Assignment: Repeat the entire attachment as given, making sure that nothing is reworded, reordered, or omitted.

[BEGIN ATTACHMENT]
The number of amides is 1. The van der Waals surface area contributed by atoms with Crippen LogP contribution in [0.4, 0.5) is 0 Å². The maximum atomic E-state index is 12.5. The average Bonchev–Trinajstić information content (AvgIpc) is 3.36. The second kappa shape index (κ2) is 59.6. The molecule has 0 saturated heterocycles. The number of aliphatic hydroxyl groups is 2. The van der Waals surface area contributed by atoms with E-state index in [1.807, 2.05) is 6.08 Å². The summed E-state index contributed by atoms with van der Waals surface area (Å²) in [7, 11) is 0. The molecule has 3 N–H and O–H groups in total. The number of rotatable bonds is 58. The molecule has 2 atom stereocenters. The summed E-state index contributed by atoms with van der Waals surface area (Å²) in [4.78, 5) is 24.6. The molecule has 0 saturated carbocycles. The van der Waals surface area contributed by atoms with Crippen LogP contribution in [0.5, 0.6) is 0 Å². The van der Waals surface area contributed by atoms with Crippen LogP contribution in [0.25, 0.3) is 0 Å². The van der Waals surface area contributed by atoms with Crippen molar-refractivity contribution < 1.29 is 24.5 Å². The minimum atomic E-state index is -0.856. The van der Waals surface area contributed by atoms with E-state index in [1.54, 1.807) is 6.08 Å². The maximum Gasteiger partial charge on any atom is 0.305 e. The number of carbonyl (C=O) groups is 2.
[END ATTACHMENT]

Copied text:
The number of amides is 1. The van der Waals surface area contributed by atoms with Crippen LogP contribution in [0.4, 0.5) is 0 Å². The maximum atomic E-state index is 12.5. The average Bonchev–Trinajstić information content (AvgIpc) is 3.36. The second kappa shape index (κ2) is 59.6. The molecule has 0 saturated heterocycles. The number of aliphatic hydroxyl groups is 2. The van der Waals surface area contributed by atoms with E-state index in [1.807, 2.05) is 6.08 Å². The summed E-state index contributed by atoms with van der Waals surface area (Å²) in [7, 11) is 0. The molecule has 3 N–H and O–H groups in total. The number of rotatable bonds is 58. The molecule has 2 atom stereocenters. The summed E-state index contributed by atoms with van der Waals surface area (Å²) in [4.78, 5) is 24.6. The molecule has 0 saturated carbocycles. The van der Waals surface area contributed by atoms with Crippen LogP contribution in [0.5, 0.6) is 0 Å². The van der Waals surface area contributed by atoms with Crippen LogP contribution in [0.25, 0.3) is 0 Å². The van der Waals surface area contributed by atoms with Crippen molar-refractivity contribution < 1.29 is 24.5 Å². The minimum atomic E-state index is -0.856. The van der Waals surface area contributed by atoms with E-state index in [1.54, 1.807) is 6.08 Å². The maximum Gasteiger partial charge on any atom is 0.305 e. The number of carbonyl (C=O) groups is 2.